Other types of natural barriers
Not all barriers are defined by water. There are other factors, or combinations of factors, that when they occur, barriers are formed for certain living beings.
The canyons are some of the most obvious. Although they are usually formed by the action of rivers, if they are deep enough they can have their own value as a border, even if the river that formed them dries up or changes course. They can be difficult for animals to cross, except for animals that fly or are capable of climbing steep walls, and airborne plants often encounter the same problem as rivers: longitudinal winds prevent reaching the other. side. However, they also serve as corridors, either for plants, thanks to those same winds, or for animals, which can travel below from one region to another, crossing mountainous areas without difficulty.
And it is that mountain ranges can also function as borders. Not only do they present a high altitude that many living beings are unable to overcome, but they are often associated with differences in the local climate, drier and colder environments that can prevent the entry and maintenance of living beings that inhabit the valleys. In this way, consecutive valleys isolated by mountainous regions can also function as islands, whose borders are not rivers but mountains. A clear example of this event are the Pisuerga, Carrión, Cea, Tuéjar, Esla, Porma, Curueño, Torío, Bernesga, Luna, Omañas and Sil rivers, which each form their own valley in the mountainous regions of northern Palencia and León. .
Borders are also the mountain ranges that separate the two Iberian plateaus or those that isolate the Ebro or Guadalquivir valleys.
Although there are still more abstract barriers . For many living things, climatic differences are themselves barriers. The Iberian Peninsula is dominated by two bioclimatic regions : the Euro-Siberian, dominated by a temperate climate, which occupies the entire Cantabrian coast and most of the Pyrenees; and the Mediterranean, characterized by its homonymous climate and which covers the rest of the Iberian extension. These regions are in turn divided into smaller areas, which are defined by climatic variables such as annual or summer precipitation, the level of ambient humidity, average, maximum, minimum temperatures, the number of days a year that frosts occur , or the difference between summer and winter temperatures.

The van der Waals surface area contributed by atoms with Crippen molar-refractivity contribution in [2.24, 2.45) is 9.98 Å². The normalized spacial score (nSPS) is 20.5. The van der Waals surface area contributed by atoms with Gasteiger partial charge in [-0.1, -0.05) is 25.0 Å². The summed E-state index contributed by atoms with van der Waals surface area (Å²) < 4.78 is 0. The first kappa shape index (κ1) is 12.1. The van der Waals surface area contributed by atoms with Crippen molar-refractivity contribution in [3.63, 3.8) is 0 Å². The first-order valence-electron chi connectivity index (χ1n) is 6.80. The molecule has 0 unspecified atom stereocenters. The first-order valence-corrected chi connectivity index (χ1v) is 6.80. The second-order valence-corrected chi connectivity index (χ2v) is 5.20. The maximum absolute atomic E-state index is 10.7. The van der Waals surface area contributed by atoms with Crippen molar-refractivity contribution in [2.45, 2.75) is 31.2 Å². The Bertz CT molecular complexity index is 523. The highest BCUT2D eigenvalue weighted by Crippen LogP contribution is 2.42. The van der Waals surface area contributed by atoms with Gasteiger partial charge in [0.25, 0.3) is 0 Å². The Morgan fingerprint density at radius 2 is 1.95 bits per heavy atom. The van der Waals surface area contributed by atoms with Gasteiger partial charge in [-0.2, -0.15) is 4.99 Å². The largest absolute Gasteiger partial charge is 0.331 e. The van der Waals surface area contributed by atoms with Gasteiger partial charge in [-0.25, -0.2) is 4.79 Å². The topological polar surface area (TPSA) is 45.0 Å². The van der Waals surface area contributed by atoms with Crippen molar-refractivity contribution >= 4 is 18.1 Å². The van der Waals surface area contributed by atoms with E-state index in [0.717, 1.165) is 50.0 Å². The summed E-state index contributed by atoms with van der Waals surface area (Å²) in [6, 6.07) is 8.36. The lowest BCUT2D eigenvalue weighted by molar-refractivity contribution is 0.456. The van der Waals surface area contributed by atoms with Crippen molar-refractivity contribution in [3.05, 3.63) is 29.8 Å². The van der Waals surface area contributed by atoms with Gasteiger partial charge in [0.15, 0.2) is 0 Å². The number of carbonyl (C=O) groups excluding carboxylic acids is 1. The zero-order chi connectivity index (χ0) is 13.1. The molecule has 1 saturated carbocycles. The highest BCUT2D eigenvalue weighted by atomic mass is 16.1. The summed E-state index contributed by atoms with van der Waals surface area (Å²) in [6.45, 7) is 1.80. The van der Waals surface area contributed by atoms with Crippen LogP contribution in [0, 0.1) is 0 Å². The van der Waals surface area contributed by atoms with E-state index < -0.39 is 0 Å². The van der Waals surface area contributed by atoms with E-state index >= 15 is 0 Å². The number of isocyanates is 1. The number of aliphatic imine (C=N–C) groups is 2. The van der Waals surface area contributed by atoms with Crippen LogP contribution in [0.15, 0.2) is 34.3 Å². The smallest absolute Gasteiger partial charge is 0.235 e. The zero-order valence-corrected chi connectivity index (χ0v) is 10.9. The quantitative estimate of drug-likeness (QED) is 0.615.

These climatic differences have a strong effect on the vegetation, so that the different bioclimatic areas are well defined by their plant composition, and as a consequence, their communities and ecosystems.
Bioclimatic barriers are not easy to define, on the one hand, because the climate does not usually change drastically from one area to another, but gradually, so we would be facing diffuse borders. But mainly because anthropogenic climate change is displacing these barriers , forcing ecosystems to move with them or disappear.
Andrade, C. et al. 2020. Climate change projections for the Worldwide Bioclimatic Classification System in the Iberian Peninsula until 2070. International Journal of Climatology, 40(14), 5863-5886. DOI: 10.1002/joc.6553
Rahel, F. J. 2007. Biogeographic barriers, connectivity and homogenization of freshwater faunas: it’s a small world after all. Freshwater Biology, 52(4), 696-710. DOI: 10.1111/j.1365-2427.2006.01708.x
Rivas-Martinez, S. et al. 2017. Bioclimatology of the Iberian Peninsula and the Balearic Islands. In J. Loidi (Eds.), The vegetation of the Iberian Peninsula: Volume 1 (pp. 29-80). Springer International Publishing. DOI: 10.1007/978-3-319-54784-8_2
Satler, J. D. et al. 2017. Do ecological communities disperse across biogeographic barriers as a unit? Molecular Ecology, 26(13), 3533-3545. DOI: 10.1111/mec.14137
Simberloff, D. S. 1969. Experimental Zoogeography of Islands: A Model for Insular Colonization. Ecology, 50(2), 296-314. DOI: 10.2307/1934857